[Reblog] Troubles in the Branding of Psychotherapies as “Evidence Supported”
From the 25 October 2013 blog item by James Coyne, PhD at PLoS Blogs (Public Library of Medicine)
Is advertising a psychotherapy as “evidence supported,” any less vacuous than “Pepsi’s the one”? A lot of us would hope so, having campaigned for rigorous scientific evaluation of psychotherapies in randomized controlled trials (RCTs), just as is routinely done with drugs and medical devices in Evidence-based Medicine (EBM). We have also insisted on valid procedures for generating, integrating, and evaluating evidence and have exposed efforts that fall short. We have been fully expecting that some therapies would emerge as strongly supported by evidence, while others would be found less so, and some even harmful.
Some of us now despair about the value of this labeling or worry that the process of identifying therapies as evidence supported has been subverted into something very different than we envisioned. Disappointments and embarrassments in the branding of psychotherapies as evidence supported are mounting. A pair of what could be construed as embarrassments will be discussed in this blog.
Websites such as those at American Psychological Association Division 12 Clinical Psychology and SAMHSA’s National Registry of Evidence-based Programs and Practices offer labeling of specific psychotherapies as evidence supported. These websites are careful to indicate that a listing does not constitute an endorsement. For instance, the APA division 12 website declares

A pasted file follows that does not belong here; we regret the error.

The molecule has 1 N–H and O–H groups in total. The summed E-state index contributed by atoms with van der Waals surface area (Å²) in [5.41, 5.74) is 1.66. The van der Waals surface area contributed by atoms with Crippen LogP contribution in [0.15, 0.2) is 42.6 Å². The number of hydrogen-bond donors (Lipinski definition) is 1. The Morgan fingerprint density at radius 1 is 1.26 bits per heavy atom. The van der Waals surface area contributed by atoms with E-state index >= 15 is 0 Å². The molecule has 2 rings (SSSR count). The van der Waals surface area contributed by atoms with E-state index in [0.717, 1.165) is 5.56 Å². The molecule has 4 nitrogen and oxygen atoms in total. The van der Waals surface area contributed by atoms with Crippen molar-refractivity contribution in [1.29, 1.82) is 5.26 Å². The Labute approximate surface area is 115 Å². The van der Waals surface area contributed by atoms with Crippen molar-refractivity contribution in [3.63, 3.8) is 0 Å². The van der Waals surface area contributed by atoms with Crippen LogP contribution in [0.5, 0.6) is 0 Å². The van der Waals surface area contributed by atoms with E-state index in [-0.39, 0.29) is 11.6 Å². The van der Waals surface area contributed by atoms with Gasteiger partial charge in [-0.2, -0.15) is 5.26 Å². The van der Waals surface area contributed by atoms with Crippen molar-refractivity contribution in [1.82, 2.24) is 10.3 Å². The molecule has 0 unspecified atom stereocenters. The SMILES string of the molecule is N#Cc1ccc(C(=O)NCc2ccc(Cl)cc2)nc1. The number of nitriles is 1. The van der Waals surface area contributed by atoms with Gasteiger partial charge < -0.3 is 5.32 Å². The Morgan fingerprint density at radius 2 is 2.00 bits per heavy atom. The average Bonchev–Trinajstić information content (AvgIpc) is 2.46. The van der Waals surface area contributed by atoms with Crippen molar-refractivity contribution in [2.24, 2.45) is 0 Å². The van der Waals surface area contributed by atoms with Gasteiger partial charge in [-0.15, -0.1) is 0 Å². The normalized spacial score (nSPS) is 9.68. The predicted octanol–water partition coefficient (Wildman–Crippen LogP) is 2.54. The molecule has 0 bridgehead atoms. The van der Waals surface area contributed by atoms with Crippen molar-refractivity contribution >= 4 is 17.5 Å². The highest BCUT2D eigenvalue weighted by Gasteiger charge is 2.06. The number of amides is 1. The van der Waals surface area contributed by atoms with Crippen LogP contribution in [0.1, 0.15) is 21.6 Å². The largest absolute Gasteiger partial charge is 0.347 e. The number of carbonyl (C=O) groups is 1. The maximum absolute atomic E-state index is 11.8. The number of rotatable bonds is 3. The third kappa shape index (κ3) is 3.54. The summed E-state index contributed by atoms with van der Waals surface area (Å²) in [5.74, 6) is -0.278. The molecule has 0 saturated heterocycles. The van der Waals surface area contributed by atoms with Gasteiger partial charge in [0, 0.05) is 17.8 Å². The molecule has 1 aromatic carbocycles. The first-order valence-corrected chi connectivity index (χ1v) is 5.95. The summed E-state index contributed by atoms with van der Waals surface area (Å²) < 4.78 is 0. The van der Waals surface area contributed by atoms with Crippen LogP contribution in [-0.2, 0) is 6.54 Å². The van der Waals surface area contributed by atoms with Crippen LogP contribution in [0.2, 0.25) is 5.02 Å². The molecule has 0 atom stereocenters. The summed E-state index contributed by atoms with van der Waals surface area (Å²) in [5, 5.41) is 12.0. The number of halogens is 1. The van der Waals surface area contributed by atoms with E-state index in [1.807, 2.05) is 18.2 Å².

This website is for informational and educational purposes. It does not represent the official policy of Division 12 or the American Psychological Association, nor does it render individual professional advice or endorse any particular treatment.
Readers can be forgiven for thinking otherwise, particularly when such websites provide links to commercial sites that unabashedly promote the therapies with commercial products such as books, training videos, and workshops. There is lots of money to be made, and the appearance of an endorsement is coveted. Proponents of particular therapies are quick to send studies claiming positive findings to the committees deciding on listings with the intent of getting them acknowledged on these websites.
But now may be the time to begin some overdue reflection on how the label of evidence supported practice gets applied and whether there is something fundamentally wrong with the criteria.
Now you see it, now, you don’t: “Strong evidence” for the efficacy of acceptance and commitment therapy for psychosis
On September 3, 2012 the APA Division 12 website announced a rating of “strong evidence” for the efficacy of acceptance and commitment therapy for psychosis. I was quite skeptical. I posted links on Facebook and Twitter to a series of blog posts (1, 2, 3) in which I had previously debunked the study claiming to demonstrate that a few sessions of ACT significantly reduced rehospitalization of psychotic patients.
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